Says punter Shane Lechler, another regular playing partner, "Jerry's always complaining about the tee times, saying, 'I've got to drive all the way across the bridge; I'll never make it.' Then he's there an hour early, hitting a bucket of balls on the range and getting his putts in."
When Rice isn't swinging his driver, he's driving his wife crazy by obsessively staying in optimal physical condition. His body isn't a temple; it's a shrine. "He's thinking about it 24/7," Jackie says. "It's embarrassing when you go out to dinner and you want to eat, and he's ordering the salad and staring at you when you order dessert."
No wonder Jackie isn't pressing her husband to retire. "That's the thing I dread," she says, laughing. "He has so much energy, he's going to drive us all nuts." In the meantime it's Jerry who sets his alarm for six each morning, rousts the kids—Jaqui, Jerry Jr. (11) and Jada (six)—and gets them ready for school. He says he often wakes up stiff and sore, and he hits the hot tub each morning upon his arrival at the Raiders' training facility. "I have days when I feel like I don't have it," he says, "but you have to fight your way out of those funks."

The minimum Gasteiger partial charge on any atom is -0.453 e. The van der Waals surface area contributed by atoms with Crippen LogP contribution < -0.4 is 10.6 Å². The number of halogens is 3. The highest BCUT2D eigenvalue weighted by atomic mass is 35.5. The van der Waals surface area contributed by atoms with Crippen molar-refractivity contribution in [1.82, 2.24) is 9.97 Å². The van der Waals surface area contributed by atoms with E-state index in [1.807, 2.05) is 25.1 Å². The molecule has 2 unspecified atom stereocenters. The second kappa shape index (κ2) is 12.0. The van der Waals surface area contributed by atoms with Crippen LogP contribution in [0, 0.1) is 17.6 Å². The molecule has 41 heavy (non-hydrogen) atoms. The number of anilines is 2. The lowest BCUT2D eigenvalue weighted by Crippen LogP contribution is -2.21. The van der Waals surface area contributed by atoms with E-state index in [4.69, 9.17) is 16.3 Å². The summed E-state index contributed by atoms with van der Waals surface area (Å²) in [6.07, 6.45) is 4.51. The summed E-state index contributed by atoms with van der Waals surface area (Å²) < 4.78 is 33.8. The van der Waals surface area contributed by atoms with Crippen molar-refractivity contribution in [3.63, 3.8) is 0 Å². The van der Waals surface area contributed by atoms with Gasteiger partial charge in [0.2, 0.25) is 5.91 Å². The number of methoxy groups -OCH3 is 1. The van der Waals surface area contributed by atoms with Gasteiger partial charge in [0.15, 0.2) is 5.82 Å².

How long can he last? "I would like to win a Super Bowl with the Raiders," Rice says. "I don't think Al Davis is going to break up this team if we come close and don't get it this year, but there is a sense of urgency. If we do win it all, I may have to reflect on all I've been through and move on to something else."
Enjoy him while he's still here—and be glad you're not a high school kid taking his daughter to the prom.